Have you always loved history? Were some of your favourite feeds as a child historical adventure books? What should you think about if you fancy trying your hand at historical fiction for young readers? The Time Tunnellers are here to help.

Part two: Research

Research is vital to make the world and the characters you are writing about real and compelling – to make your world the sort of place young readers will want to dive into and explore. But how much research is enough? And how can you strike the balance between historical detail and the drama necessary to carry a reader forward?

ALLY: While you need to know as much as you can about the people and times of your story, don’t fall foul of the temptation to show off what you know or include that extra thing you found so fascinating about King Henry VIII’s lute! For example, in the case of scene-setting, try to focus on just a handful of key elements that both build atmosphere and create a sense of time and place. In my Gunpowder Plot story, Black Powder, when Tom Garnett, my young hero first arrives at the grand palace of Cowdray, these are the things he first notices as he is shown into the chambers of Viscountess Montague, the lady of the house: The room is low-ceilinged and dark, lit only by the light of the flames in the stone fireplace. There’s a smell of wood-smoke and dry rushes and the wall is lined with wood-panelling carved with ‘thick ropes of ivy’ and faces peering out from among the leaves ‘strange creatures with sharp fangs, horns and wild staring eyes that seemed to follow his every move.’ Later he notes the smell of oranges (still a luxury food in those times) and the chalky-white lead paint on the lady’s face.

CATHERINE: My top tip for researching historical stories of the last 200 years is to read novels written at the time (and you don’t even have to read them cover to cover). I needed to find out about nineteenth-century debtors’ prisons for my current novel set in Victorian London and was directed to a chapter in Dickens’s David Copperfield where Mr Micawber is incarcerated in a famous London prison known as the King’s Bench. The information I gleaned from that passage was incredibly useful, and in fact I found it so gripping that I went on and read the whole book! Not strictly necessary for my story, but reading novels written at the time does help to root you, the author, in the period that you are writing about and can help you write daily life of the period more convincingly.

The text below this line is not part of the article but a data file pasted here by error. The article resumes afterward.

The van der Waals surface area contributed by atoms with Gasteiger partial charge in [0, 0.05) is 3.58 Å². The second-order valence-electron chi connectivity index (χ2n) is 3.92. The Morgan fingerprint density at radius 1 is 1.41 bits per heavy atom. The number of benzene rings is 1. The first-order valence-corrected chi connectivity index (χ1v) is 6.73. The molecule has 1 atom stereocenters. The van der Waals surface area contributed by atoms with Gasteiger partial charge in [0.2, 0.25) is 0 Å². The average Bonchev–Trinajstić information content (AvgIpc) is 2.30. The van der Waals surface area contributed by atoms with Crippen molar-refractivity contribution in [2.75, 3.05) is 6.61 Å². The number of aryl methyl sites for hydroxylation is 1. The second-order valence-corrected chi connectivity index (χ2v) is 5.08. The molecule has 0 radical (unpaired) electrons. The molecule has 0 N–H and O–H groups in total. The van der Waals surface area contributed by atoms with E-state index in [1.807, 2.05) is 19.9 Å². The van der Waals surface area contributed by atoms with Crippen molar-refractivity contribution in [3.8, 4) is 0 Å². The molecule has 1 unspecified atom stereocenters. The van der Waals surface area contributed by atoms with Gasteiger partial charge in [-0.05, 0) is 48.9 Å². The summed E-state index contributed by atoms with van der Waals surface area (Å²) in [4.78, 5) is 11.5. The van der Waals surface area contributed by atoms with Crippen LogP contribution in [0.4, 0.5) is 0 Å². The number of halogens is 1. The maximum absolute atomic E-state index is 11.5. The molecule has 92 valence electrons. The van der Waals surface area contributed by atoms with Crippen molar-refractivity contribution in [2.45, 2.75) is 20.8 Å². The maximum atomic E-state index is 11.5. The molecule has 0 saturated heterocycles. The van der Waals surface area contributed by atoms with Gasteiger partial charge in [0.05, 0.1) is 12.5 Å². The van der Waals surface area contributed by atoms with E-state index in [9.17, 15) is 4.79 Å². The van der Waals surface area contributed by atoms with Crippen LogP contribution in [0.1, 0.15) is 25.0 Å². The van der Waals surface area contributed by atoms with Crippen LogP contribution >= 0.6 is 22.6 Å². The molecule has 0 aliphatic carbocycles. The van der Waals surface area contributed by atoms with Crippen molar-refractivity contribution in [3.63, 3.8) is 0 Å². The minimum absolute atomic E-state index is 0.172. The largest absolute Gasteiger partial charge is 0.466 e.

BARBARA: I was reluctant to write historical fiction because of all the research involved! I’m not lazy, but I am a big picture, bold brush-stroke sort of person - and I worried about not being meticulous enough! I have good news though – you don’t need to know every single detail about life at the time – a sprinkling is enough. For children especially, overloading them with too much detail can actually get in the way of the story. Like Catherine, I read ‘around’ the period for a few months before writing a manuscript to get my head in the zone, but if any details I come across are interesting enough to stick in my mind, then perhaps my readers will be interested too. Census documents are worth their weight in gold though. For my first book I took all the first and second names of the village and combined them in new ways. It also told me the occupations of people in the village! Graveyards are also fantastic sources of names: Cain Murdoch, the villain in my forthcoming book Rivet Boy, came straight from 19th century gravestones. Final tip: If, like me, you are worried about research, befriend an expert and ask them to read it for accuracy. Not to edit, of course, but to spot any clangers. For the price of a cup of coffee or a bottle of whisky, I have been saved from many a blunder!